A couple of months back I was given a Bitdefender Box 2 to test. If you’re not familiar with it, the problem this device attempts to solve is this: You’ve got all of these IoT things sitting on your network, half of them will never receive a security update in their lifetime, most of them provide access into your network. One of these devices is going to be hacked at some point.
The Box 2 provides some real time scanning, vulnerability assessments on known IoT issues, protections from brute force attacks, and probably a bunch more features I haven’t even covered yet. That’s not what I’m writing about. You want a review before I write mine, Tom’s Guide has a decent one.
Paul’s life so far with the Bitdefender Box 2
Setup was easy. The Bitdefender Box 2 cloned my AT&T router settings and walked me through disabling the AT&T WiFi. I had a couple of IoT things that had to be manually reset but it seemed pretty easy to get a cloned WiFi network up and running. Seriously, two things had to be unplugged and plugged back in.
What wasn’t easy was getting my network setup ported to it. It doesn’t work in bridge mode that I could tell so this segregated my wired devices (also a few IoT things,) from my wireless. This became a bit of an issue as I use my computer with my Chromecasts and did not want to double-NAT my computer, which is what appeared to be required in order to have everything on the same shebang. I very much doubt this is an issue for most, however it became a bit of a pain for me. Especially with wired IoT things.
So I decided to just make the Bitdefender Box 2 its own IoT access point and move things over there. Things seemed fine at first, then I tried moving a crapton of data while on the Bitdefender Box 2 and noticed it was only running about 175mbit (I usually get 400+). I did several tests and while connected to WiFi I never got above 200mbit. I plugged in a laptop to the thing and got 400+ once again.
Right off the bat the Bitdefender Box 2 was significantly slower than my WiFi. I asked the people who sent it about it and they had me do some tests, but no.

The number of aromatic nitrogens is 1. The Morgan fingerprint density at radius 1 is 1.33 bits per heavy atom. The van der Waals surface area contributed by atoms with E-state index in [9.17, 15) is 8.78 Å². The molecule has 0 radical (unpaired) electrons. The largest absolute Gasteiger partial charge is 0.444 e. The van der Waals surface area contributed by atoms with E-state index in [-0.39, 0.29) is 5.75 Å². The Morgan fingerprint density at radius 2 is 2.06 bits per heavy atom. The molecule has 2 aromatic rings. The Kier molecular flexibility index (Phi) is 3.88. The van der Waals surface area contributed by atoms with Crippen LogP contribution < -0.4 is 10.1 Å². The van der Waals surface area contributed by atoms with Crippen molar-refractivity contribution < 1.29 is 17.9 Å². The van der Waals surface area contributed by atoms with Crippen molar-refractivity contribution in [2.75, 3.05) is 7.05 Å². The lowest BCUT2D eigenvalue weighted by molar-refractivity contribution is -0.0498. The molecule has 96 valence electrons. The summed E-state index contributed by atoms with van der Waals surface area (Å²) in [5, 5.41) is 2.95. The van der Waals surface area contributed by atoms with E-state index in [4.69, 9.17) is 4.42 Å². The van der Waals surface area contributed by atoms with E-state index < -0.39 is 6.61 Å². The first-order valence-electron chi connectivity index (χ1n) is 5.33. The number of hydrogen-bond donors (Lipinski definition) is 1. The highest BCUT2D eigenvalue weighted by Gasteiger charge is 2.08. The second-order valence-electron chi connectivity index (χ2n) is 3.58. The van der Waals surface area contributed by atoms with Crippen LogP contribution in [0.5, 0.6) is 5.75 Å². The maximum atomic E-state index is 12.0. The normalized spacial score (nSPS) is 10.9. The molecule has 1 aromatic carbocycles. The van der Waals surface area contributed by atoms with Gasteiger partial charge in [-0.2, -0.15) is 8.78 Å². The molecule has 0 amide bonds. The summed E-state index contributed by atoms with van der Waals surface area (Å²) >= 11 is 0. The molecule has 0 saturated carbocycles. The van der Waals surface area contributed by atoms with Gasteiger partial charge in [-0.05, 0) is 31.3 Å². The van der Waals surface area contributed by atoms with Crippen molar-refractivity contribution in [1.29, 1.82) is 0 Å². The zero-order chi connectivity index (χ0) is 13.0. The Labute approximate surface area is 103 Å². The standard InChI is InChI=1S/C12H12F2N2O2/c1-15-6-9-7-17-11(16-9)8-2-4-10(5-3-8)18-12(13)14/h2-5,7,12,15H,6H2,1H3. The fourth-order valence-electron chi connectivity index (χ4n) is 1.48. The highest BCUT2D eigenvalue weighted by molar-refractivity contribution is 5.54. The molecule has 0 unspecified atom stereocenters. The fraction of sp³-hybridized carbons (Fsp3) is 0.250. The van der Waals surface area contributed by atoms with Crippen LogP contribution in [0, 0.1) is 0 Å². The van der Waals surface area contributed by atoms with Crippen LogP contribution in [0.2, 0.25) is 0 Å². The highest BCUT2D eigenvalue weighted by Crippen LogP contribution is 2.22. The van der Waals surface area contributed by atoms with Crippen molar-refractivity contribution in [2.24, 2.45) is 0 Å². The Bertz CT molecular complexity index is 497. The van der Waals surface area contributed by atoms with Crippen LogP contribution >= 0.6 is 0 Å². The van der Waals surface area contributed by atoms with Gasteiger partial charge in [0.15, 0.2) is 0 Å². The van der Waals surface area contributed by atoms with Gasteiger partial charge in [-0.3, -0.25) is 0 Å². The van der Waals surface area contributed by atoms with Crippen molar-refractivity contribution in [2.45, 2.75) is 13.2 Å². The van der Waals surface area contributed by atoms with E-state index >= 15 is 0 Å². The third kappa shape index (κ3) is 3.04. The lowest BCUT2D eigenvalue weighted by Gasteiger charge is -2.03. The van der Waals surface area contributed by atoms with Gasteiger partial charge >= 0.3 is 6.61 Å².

Now, in general this is not a huge thing – most IoT devices are looking for a 2.4ghz wall-penetrating connection and a very low bandwidth. Even 4K video is generally only streaming at around 20 mbit from Netflix and Amazon. I may the special use case butterfly that walks in my house with 30 gigs of data that need offloaded, but that’s what I am – 22 minutes vs 11 minutes was a use case failure for me.
That’s me, I don’t assume the average household is going to require this.
Are you still there?
The next part about this device is it’s a large tube that really feels like it should be in the game Portal.
There is no way to mount this, it appears it’s 90%+ empty, so there’s a device almost the size of a two liter bottle with a glowing ring you now have sitting wherever you managed to find space for it. It really feels like it could have been about the size of a wallet with an antenna or something and marketing got a hold of it and said “nahhhh… visible antennas are so 2015.” Really, it’s mostly empty space.
While it’s not easily mountable, it’s pretty if you’re into white electronic products.
There is no way I can tell to turn off the light. This annoys me. I’ve got enough light pollution with all these blinking lights as it stands. The thing is working or it isn’t. Lemme turn the light off, or at least turn it red and slap some legs on this thing.
I get this message that threats against my protected devices were blocked. I’m pretty sure the wording should be “would have been blocked if they came in” as with how the thing is double NATted I don’t think there’s any chance something busted NAT 1, installed, and attempted to hit NAT 2. Could be wrong, but if it did I’d like to know what threat and what device.
Blocking odd behavior
I’ve SSHed, Telnetted from my phone, no alarms. I posted my social security number and a credit card out of my network. No alarms. I’m going to have to run through what this should block but I was under the impression that it would filter odd behavior out.
I asked if they had any issues calling their product the Box 2 while the Gavin Belson Signature Edition Box 3 was pretty much dominating HBO, but got no response. With hardware naming lead times, sometimes you’re too far out to see you’re going to be associated with a TV show.
There will be more…
I’m not done with the Bitdefender Box 2 review yet. I really just have not managed to prove the thing’s good or bad in anything except speed tests, which it’s considerably worse at that my ISP’s modem or my old Portal router. (yes, I tested locally as well)
There’s the smart assistant integration they just rolled out, some parental controls, I’ve got a friend who wants to take a whack at hacking a couple of devices in-network. We’ll see how things go and give a follow up review later on.
Currently the Bitdefender Box 2 comes in at $199 for the device, includes one year of security, after which I believe the subsequent years are $60 or so. There’s also a security+AV for your devices that travel out of network we’ll cover later.